I wrote this essay about the one good day of fishing we had in Glacier National Park last summer.
I was hiking to fish a high cutthroat lake inside Glacier National Park with my father and my wife. Not the most orthodox of fly fishing parties, but then again I’m not the most orthodox of fishermen and fly fishing’s not the most orthodox of subcultures, so it all seemed natural enough.
When we finally scrambled off the steep hillside and down to the lakeshore, we brushed the limbs to the side for our first close-up look. At least half a dozen cutthroat trout were scattered around lazily sipping something from the surface. Unfortunately for us, a gentleman was already there casting to them. He appeared to be the only other fisherman on the lake, so we worked our way around the west shore, the eastern side being a shear slope of loose talus that we didn’t feel like tackling. Besides, the west side appeared to hold most of the shallow water when we took our first look from high above.
I found it tough to contain the jitters. Every fisherman must know something like this when there are big fish right there, and you don’t know if you can catch them. And I was far from certain. I don’t know why I have so much trouble catching trout from a lake. I mean, my whole life I’ve been catching bass and bluegills from ponds and lakes, and from streams so sluggish they might as well have been lakes. What’s so different about trout?
I suppose a lot of it boils down to me still being a swamp water bass fisherman in fact if not at heart. I just can’t get it out of my head that catching a fish from water that still, shallow and clear is impossible or at least highly unlikely. Most friends would call me an experienced fisherman, but the majority of that experience has taken place on the aforementioned ponds, lakes and muddy streams, and with conventional bass tackle instead of a fly rod. Trout are still a beautiful, exotic species. A handful of trips for trout every year just doesn’t saturate you with the confidence that comes from living and breathing fishing like I did for bass back during my early college years.
And it’s not just the lakes that continue to bother me. What is it about the bugs? I mean, with bass, you just toss something big, gaudy and meaty out there and wind it back any way you want. Eventually you’ll find a bass hungry and mean enough to eat just about anything. I’m beginning to think all that crap about the confident fly fisherman calmly identifying the correct insect, tying on an imitation and catching trout is just that. Crap. Here’s how it happens this time, which is fairly typical of my experience:
I climb out on a rock and look over the lake. There are several fish rising. What are they eating? I don’t see a thing on the water. If I didn’t know better, I’d say these fish had gone mad from hunger and were sipping at nothing, convinced they were dining on fat green drakes. Nothing’s flying in the air either. I try an old trick, that did actually work one magical day on the Lamar River, and brush the grass trying to stir any clinging insects to flight. Nothing other than a few scrawny grasshoppers, and I’m certain the fish aren’t feeding on those. I take my hat and use it like an aquarium net to seine the surface of the water. Nothing shows up in there either. So, I tie on an Adams.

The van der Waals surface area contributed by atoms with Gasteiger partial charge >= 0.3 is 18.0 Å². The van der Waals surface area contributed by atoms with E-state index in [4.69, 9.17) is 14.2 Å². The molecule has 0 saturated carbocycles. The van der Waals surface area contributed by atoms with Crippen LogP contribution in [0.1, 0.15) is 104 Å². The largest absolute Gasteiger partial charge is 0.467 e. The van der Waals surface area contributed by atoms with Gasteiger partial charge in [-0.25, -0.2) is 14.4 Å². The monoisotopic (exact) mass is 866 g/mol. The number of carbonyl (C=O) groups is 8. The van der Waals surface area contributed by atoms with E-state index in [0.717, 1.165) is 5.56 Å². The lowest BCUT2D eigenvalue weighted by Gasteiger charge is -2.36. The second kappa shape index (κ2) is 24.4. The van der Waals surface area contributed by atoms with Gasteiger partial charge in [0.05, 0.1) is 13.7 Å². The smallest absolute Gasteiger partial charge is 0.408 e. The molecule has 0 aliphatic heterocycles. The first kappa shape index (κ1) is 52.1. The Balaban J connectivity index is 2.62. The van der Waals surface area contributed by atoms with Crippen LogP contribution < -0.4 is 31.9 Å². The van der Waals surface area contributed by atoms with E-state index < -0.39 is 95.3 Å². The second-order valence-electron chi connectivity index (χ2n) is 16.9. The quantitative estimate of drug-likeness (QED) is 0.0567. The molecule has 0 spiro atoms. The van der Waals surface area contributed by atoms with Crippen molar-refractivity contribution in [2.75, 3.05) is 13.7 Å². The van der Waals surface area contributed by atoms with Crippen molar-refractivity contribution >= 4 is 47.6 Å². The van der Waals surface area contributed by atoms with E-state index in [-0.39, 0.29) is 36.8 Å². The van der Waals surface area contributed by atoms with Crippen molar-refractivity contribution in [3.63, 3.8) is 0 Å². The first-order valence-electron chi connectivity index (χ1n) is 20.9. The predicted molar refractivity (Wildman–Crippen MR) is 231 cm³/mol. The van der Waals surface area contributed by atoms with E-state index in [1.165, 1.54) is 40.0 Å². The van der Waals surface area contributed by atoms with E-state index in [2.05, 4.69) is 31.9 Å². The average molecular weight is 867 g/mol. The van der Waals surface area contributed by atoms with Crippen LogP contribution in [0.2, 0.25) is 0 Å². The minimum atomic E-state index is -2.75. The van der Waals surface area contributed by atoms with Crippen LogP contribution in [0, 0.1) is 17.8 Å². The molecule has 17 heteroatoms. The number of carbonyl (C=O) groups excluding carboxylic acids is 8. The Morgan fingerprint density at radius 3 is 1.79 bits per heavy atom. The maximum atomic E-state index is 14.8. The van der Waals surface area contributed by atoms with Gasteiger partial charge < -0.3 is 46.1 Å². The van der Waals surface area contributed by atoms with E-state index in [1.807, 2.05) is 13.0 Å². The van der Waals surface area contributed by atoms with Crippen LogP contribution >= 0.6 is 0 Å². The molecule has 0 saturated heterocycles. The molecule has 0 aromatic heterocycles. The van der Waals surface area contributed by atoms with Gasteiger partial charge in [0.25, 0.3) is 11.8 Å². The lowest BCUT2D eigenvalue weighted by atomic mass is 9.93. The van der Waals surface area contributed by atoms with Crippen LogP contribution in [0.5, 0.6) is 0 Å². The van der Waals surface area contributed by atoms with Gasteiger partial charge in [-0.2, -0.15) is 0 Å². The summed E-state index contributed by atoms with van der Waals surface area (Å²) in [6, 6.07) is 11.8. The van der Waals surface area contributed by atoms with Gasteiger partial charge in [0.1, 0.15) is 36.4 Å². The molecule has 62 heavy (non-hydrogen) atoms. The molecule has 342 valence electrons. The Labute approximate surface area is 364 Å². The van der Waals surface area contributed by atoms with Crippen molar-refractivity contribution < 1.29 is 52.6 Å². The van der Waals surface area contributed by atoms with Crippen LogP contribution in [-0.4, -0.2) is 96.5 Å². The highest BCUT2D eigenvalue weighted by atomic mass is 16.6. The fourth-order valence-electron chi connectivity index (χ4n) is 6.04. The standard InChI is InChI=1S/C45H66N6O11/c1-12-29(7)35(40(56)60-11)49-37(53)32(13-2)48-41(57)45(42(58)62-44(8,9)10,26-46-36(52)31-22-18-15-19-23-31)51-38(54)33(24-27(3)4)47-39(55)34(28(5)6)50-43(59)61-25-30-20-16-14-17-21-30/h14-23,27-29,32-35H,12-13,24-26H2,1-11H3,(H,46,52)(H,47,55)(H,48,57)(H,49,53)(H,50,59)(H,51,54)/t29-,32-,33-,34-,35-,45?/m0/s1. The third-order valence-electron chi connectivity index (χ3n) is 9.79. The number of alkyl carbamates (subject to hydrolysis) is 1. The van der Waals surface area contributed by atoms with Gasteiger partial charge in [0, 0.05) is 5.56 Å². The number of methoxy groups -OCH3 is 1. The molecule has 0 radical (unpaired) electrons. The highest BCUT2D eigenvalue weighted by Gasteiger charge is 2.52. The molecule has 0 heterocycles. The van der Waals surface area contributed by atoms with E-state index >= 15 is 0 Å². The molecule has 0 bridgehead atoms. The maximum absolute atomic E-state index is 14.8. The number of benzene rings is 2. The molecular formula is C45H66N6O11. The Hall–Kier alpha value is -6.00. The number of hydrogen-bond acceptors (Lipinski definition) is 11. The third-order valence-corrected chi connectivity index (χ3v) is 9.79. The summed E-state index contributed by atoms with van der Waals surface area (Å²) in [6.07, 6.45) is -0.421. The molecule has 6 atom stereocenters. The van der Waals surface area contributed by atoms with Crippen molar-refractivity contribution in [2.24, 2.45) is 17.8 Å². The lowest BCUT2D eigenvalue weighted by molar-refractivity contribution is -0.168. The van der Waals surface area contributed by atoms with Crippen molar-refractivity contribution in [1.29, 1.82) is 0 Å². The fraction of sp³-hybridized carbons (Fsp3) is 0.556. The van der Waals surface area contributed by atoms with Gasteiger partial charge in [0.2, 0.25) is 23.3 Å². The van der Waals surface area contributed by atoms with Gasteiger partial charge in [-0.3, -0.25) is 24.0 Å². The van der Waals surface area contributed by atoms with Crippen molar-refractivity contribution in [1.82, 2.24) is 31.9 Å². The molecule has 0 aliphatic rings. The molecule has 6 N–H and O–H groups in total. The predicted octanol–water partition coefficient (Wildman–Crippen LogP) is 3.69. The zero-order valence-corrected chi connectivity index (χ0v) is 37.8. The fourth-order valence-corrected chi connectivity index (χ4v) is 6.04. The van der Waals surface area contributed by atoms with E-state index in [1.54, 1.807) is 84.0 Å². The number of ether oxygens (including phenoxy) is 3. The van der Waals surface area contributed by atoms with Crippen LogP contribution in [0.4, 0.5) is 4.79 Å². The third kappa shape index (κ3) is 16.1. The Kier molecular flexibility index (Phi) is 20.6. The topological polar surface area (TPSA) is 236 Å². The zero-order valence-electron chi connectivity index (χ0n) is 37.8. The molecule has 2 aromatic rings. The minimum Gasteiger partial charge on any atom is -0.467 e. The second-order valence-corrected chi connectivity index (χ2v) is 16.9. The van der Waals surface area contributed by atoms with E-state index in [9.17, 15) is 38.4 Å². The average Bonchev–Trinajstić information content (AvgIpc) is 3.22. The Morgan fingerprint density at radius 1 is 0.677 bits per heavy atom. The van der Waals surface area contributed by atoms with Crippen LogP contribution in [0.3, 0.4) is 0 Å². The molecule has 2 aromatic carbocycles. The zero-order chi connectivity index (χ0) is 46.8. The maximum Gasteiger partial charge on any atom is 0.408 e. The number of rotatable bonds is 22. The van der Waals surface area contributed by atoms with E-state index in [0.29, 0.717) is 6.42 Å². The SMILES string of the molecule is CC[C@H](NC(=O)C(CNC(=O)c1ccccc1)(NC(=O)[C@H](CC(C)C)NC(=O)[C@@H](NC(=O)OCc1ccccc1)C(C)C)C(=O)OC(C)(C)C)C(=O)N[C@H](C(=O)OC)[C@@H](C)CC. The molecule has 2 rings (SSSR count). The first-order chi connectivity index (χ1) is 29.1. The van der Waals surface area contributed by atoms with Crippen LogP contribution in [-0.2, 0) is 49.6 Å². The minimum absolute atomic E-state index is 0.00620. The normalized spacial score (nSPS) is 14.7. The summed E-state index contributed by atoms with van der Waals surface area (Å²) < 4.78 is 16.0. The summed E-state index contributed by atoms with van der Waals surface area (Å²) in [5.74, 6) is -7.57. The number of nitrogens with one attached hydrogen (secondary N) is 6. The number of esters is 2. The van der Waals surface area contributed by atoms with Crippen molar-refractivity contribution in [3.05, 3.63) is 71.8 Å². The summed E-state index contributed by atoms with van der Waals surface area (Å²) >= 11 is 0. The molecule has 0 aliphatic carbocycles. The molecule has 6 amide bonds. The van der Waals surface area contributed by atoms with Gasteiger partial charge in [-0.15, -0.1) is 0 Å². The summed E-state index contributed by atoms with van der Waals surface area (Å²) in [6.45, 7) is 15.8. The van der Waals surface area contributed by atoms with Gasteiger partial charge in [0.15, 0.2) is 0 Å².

Of course, I might as well admit it. I’m now firmly entrenched as one of that much-maligned group, the weekend fishermen. I’m not out there “living the life.” I have a wife, a job, a house, bills and I typically observe socially acceptable levels of personal hygiene. No trout bum here, that’s for sure. Not that I wouldn’t like to be, it’s just that I’ve made choices, and right now I’m going to see how they play out. Maybe those supposed “real fishermen,” who poke fun at my lack of dedication, really can confidently tie on the right fly in these situations. I don’t know. None of my friends are real fly fishermen either. I’m not entirely sure I’ve ever met a “real fly fisherman.”
Meanwhile I’ve had three agonizing refusals to my Adams. Finally one apparently stupid cutthroat (aren’t they all supposed to be stupid) takes it, a fat 15 incher. Then the refusals begin again. Eventually the fish just completely ignore the fly altogether. So, I stop to think on it a bit, which is probably what I should have done a bit more of at first. But, I’m sure you know how it is when big fish are rising right there in front of you. Doing something seems more importantly than doing the right thing, a principle which applies often enough to areas of life other than fishing as well.
I’ve heard this lake has good hatches of mayflies on most summer days, but I don’t see any. My first thought when fish are feeding on something I can’t see is midges, which to me is akin to them feeding on mythical ice flies from the land of Perelandra. I mean, how do you honestly know when fish are feeding on midges? I’ve heard about places with giant size 12 midges that are easy to see, but in most places I’ve fished, you can tell they’re feeding on midges only by the fact that absolutely nothing else makes sense. You’ve systematically eliminated mayflies, stoneflies and caddis flies, and it’s winter, so you know it’s not terrestrials. Hmmm, must be midges. Even if you’ve never actually seen a midge, and therefore, assuming you’re unfortunate enough to consider yourself an empiricist, can’t truthfully confirm that they actually exist. So you tie on a zebra midge, the winter tailwater equivalent of the Adams.